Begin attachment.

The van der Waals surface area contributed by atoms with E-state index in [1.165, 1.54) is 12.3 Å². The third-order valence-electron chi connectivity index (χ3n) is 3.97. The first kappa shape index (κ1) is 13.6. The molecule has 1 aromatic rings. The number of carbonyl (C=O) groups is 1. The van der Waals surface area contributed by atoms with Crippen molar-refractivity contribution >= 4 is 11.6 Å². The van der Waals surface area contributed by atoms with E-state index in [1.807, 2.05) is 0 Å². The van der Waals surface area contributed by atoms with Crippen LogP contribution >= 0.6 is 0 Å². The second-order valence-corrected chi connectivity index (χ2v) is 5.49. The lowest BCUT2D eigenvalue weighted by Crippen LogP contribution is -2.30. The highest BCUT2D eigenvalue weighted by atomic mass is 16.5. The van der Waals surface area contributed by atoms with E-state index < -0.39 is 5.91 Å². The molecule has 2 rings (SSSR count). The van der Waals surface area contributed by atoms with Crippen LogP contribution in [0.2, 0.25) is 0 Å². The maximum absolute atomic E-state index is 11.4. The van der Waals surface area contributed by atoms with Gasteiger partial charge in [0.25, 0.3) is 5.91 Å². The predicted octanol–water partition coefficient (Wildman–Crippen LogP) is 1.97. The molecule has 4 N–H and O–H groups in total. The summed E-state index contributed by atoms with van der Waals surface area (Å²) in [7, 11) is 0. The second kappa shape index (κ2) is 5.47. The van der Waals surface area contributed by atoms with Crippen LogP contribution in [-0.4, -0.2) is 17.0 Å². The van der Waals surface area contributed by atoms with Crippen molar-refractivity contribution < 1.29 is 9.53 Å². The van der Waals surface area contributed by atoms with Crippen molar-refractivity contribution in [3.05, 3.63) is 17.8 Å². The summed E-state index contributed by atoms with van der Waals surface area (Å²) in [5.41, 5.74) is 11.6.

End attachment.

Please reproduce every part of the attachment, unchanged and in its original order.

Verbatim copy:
The van der Waals surface area contributed by atoms with E-state index in [1.165, 1.54) is 12.3 Å². The third-order valence-electron chi connectivity index (χ3n) is 3.97. The first kappa shape index (κ1) is 13.6. The molecule has 1 aromatic rings. The number of carbonyl (C=O) groups is 1. The van der Waals surface area contributed by atoms with Crippen molar-refractivity contribution >= 4 is 11.6 Å². The van der Waals surface area contributed by atoms with E-state index in [1.807, 2.05) is 0 Å². The van der Waals surface area contributed by atoms with Crippen LogP contribution >= 0.6 is 0 Å². The second-order valence-corrected chi connectivity index (χ2v) is 5.49. The lowest BCUT2D eigenvalue weighted by Crippen LogP contribution is -2.30. The highest BCUT2D eigenvalue weighted by atomic mass is 16.5. The van der Waals surface area contributed by atoms with E-state index < -0.39 is 5.91 Å². The molecule has 2 rings (SSSR count). The van der Waals surface area contributed by atoms with Crippen LogP contribution in [0.2, 0.25) is 0 Å². The maximum absolute atomic E-state index is 11.4. The van der Waals surface area contributed by atoms with Gasteiger partial charge in [0.25, 0.3) is 5.91 Å². The predicted octanol–water partition coefficient (Wildman–Crippen LogP) is 1.97. The molecule has 4 N–H and O–H groups in total. The summed E-state index contributed by atoms with van der Waals surface area (Å²) in [7, 11) is 0. The second kappa shape index (κ2) is 5.47. The van der Waals surface area contributed by atoms with Crippen LogP contribution in [-0.4, -0.2) is 17.0 Å². The van der Waals surface area contributed by atoms with Crippen molar-refractivity contribution < 1.29 is 9.53 Å². The van der Waals surface area contributed by atoms with Crippen molar-refractivity contribution in [3.05, 3.63) is 17.8 Å². The summed E-state index contributed by atoms with van der Waals surface area (Å²) in [5.41, 5.74) is 11.6.